SINGAPORE -- The Singaporean central bank tightened its monetary policy on Friday, braving economic uncertainties and following neighbors like Indonesia and the Philippines, which have repeatedly raised rates to support their currencies.
The Monetary Authority of Singapore, the central bank, said in its semiannual monetary policy statement that it would slightly increase the slope of the Singapore dollar's exchange policy band. A steeper upward slope would allow the currency to strengthen.
Instead of interest rates, the MAS bases its monetary policy on exchange rates, whereby the Singaporean dollar is managed against a basket of currencies of major trading partners. The MAS tightened in April for the first time in six years by slightly increasing the policy band slope to guide a gentle appreciation. The current stance is "a modest and gradual appreciation path."
The latest move to tighten comes as Singapore's economy slows. Preliminary gross domestic product figures, also released on Friday, show the economy grew 2.6% between July and September compared with the same period the year before, down from a revised 4.1% in the April-June quarter.
"The manufacturing sector grew by 4.5% on a year-on-year basis in the third quarter, slower than the 10.6% growth in the previous quarter," the Ministry of Trade and Industry said in a statement.
The trade tensions between Washington and Beijing are likely to impact the global economy more in the coming months, raising additional uncertainty in Southeast Asia. Nevertheless, the MAS tightened because of rate hikes in the U.S. and rising inflation at home. "Barring a significant setback in global growth, the Singapore economy should expand at a pace close to potential in 2019," the authority said in its policy statement.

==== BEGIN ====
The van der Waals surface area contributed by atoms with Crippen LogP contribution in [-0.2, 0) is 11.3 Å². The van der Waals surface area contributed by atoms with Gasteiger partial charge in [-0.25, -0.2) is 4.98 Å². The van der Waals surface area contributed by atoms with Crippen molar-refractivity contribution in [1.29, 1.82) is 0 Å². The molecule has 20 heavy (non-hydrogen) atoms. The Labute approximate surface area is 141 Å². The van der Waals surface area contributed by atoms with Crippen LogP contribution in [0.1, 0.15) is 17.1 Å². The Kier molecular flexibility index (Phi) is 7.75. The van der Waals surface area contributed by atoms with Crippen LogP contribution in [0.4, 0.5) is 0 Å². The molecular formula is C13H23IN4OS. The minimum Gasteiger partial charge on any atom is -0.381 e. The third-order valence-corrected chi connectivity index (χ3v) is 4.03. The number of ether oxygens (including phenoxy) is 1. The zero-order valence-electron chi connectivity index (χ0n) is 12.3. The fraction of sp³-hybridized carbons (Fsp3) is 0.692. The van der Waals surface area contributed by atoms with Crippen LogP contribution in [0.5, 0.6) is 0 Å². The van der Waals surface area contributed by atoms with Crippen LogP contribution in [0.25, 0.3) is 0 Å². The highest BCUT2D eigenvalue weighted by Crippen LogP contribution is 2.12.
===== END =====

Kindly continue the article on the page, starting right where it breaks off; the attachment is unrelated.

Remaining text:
With the U.S. Federal Reserve expected to raise its rates further, the Singaporean dollar has fallen about 5% against the greenback in the last six months, and economists foresee more depreciation toward the end of the year.
Furthermore, Singapore's core inflation rate in July and August hit 1.9%, the highest level in four years. A tighter monetary policy should help counter that, since Singapore imports many consumer products.
"[The core inflation] will experience modest but continuing pressures, before levelling off at just below 2% over the medium term," the MAS noted.
Emerging Asia has been feeling the ripples from turmoil in other markets, such as Turkey and Argentina, as well as the U.S. rate pressure. Indonesia has raised its policy rate five times since May, to 5.75% from 4.25%, to support the rupiah. The Philippines and India have also hiked policy rates multiple times this year -- to 4.5% from 3% for the former, and to 6.5% from 6% for the latter.
Since Singapore's economy is closely connected to its Southeast Asian neighbors, their economic turbulence could affect the city-state's currency and business activity.